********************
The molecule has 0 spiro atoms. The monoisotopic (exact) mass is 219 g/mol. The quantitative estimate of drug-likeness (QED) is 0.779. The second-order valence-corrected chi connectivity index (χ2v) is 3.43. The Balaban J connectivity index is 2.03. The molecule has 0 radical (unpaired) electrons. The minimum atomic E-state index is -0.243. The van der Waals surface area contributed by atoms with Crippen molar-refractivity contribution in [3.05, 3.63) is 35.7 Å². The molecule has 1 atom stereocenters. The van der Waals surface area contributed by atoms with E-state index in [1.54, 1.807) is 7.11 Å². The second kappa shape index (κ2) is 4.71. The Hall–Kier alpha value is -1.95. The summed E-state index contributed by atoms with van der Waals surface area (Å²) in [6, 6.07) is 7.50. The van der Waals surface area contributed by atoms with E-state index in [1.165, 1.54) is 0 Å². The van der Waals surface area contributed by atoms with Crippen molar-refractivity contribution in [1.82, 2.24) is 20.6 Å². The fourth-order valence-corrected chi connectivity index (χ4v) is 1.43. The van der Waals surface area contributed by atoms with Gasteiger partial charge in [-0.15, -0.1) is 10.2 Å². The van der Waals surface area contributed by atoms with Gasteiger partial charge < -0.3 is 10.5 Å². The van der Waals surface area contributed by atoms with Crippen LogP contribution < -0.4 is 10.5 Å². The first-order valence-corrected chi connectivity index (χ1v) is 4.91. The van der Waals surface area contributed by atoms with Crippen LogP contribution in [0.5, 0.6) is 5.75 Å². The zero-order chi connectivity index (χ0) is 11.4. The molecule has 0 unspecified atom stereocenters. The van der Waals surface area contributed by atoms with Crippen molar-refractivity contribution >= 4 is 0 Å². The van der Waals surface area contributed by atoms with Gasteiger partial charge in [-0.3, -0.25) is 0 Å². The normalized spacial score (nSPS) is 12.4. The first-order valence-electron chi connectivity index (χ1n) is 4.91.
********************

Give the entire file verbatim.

The molecule has 0 spiro atoms. The monoisotopic (exact) mass is 219 g/mol. The quantitative estimate of drug-likeness (QED) is 0.779. The second-order valence-corrected chi connectivity index (χ2v) is 3.43. The Balaban J connectivity index is 2.03. The molecule has 0 radical (unpaired) electrons. The minimum atomic E-state index is -0.243. The van der Waals surface area contributed by atoms with Crippen molar-refractivity contribution in [3.05, 3.63) is 35.7 Å². The molecule has 1 atom stereocenters. The van der Waals surface area contributed by atoms with E-state index in [1.54, 1.807) is 7.11 Å². The second kappa shape index (κ2) is 4.71. The Hall–Kier alpha value is -1.95. The summed E-state index contributed by atoms with van der Waals surface area (Å²) in [6, 6.07) is 7.50. The van der Waals surface area contributed by atoms with E-state index in [1.165, 1.54) is 0 Å². The van der Waals surface area contributed by atoms with Crippen molar-refractivity contribution in [1.82, 2.24) is 20.6 Å². The fourth-order valence-corrected chi connectivity index (χ4v) is 1.43. The van der Waals surface area contributed by atoms with Gasteiger partial charge in [-0.15, -0.1) is 10.2 Å². The van der Waals surface area contributed by atoms with Gasteiger partial charge < -0.3 is 10.5 Å². The van der Waals surface area contributed by atoms with Crippen LogP contribution < -0.4 is 10.5 Å². The first-order valence-corrected chi connectivity index (χ1v) is 4.91. The van der Waals surface area contributed by atoms with Crippen LogP contribution in [0.5, 0.6) is 5.75 Å². The zero-order chi connectivity index (χ0) is 11.4. The molecule has 0 unspecified atom stereocenters. The van der Waals surface area contributed by atoms with Crippen molar-refractivity contribution >= 4 is 0 Å². The van der Waals surface area contributed by atoms with Gasteiger partial charge in [-0.3, -0.25) is 0 Å². The normalized spacial score (nSPS) is 12.4. The first-order valence-electron chi connectivity index (χ1n) is 4.91.